"Lung cancer is increasingly being divided into multiple subsets of molecularly defined populations with drugs being developed to target these specific groups," said Dr. Richard Pazdur, director of the Oncology Center of Excellence and acting director of the Office of Oncologic Diseases at the FDA's Center for Drug Evaluation and Research.
"Tabrecta is the first approval specifically for the treatment of patients with non-small cell lung cancer whose tumors have mutations that lead to MET exon 14 skipping. This patient population now has an option for a targeted therapy, which they didn't have prior to today," Pazdur said in an agency news release.
Thousands of COVID-19 Cases Among Inmates and Staff at U.S. Prisons and Jails: CDC
Thousands of inmates and staff in U.S. correctional facilities have tested positive for the new coronavirus and dozens have died, a new U.S. Centers for Disease Control and Prevention report says.
The CDC analyzed data from 37 health departments nationwide and 32 of them reported at least one laboratory-confirmed COVID-19 case among inmates or staff at 420 separate jails and prisons, CBS News reported.
As of April 21, 4,893 inmates at those facilities had been diagnosed with COVID-19 and 88 had died, and there have been 2,778 cases of COVID-19 among staff and 15 deaths.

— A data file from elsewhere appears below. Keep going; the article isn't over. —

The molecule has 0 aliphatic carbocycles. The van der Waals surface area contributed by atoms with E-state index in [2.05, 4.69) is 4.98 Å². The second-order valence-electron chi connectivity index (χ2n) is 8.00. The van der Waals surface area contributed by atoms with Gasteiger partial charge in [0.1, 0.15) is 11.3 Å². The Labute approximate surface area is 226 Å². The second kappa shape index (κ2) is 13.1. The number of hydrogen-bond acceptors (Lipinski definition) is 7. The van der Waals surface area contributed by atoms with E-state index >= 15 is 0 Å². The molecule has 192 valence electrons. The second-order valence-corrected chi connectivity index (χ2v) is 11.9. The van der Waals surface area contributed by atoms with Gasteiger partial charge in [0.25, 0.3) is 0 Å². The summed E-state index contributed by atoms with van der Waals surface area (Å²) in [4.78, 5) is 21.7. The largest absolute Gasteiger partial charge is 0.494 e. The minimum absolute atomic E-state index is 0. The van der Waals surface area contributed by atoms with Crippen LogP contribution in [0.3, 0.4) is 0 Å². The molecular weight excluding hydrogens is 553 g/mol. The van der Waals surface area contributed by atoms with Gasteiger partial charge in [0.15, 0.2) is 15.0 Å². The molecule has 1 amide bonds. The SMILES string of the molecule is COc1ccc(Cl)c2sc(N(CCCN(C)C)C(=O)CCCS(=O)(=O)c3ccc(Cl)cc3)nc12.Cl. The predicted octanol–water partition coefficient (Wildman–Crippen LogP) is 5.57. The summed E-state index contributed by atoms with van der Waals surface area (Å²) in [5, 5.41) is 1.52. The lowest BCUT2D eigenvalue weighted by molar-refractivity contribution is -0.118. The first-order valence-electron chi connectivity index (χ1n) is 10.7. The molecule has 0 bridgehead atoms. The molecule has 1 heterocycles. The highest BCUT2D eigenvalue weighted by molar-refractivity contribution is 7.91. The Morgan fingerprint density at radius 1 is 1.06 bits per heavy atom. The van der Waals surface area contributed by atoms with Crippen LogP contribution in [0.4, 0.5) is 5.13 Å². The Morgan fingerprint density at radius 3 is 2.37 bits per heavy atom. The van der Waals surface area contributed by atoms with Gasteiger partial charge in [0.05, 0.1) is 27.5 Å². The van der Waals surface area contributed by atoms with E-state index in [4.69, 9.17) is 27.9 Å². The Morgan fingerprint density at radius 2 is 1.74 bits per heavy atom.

The report authors noted that because they didn't have nationwide data, their findings don't represent the total number of cases in all U.S. correctional facilities, CBS News reported.
U.S. Supreme Court Justice Ginsburg Home From Hospital
U.S. Supreme Court Justice Ruth Bader Ginsburg returned home Wednesday after nonsurgical treatment in hospital on Tuesday for an infection caused by a gallstone.
"She is doing well and glad to be home," a statement from the court read, CNN reported. "The Justice will return to The Johns Hopkins Hospital in Baltimore, Maryland, for follow-up outpatient visits over the next few weeks to eventually remove the gallstone non-surgically."
On Monday, Ginsburg went for outpatient tests at a hospital in Washington that "confirmed that she was suffering from a gallstone that had migrated to her cystic duct, blocking it and causing an infection," according to the court.
Ginsburg, 87, had two cancerous nodules removed from her left lung in late 2018, was treated for pancreatic cancer in August 2019, and fractured three ribs in a fall in November 2018, CNN reported.
Human Trials of Experimental Coronavirus Vaccine Begin in U.S.
An experimental coronavirus vaccine began human trials in the United States on Monday, Pfizer and the German pharmaceutical company BioNTech said.
If the trials show that the vaccine is effective, it could be available for emergency use in the United States as early as September, The New York Times reported.
The experimental vaccine, called BNT162, is being jointly developed by the two companies and the first human trials of the vaccine began in Germany last month.
In the United States, the plan is to test the vaccine on 360 healthy volunteers in the first stage of the study, with up to 8,000 more participants added by the end of the second stage, The Times reported.
Other companies have also launched human trials of experimental coronavirus vaccines, but no vaccine has yet been approved to fight the virus.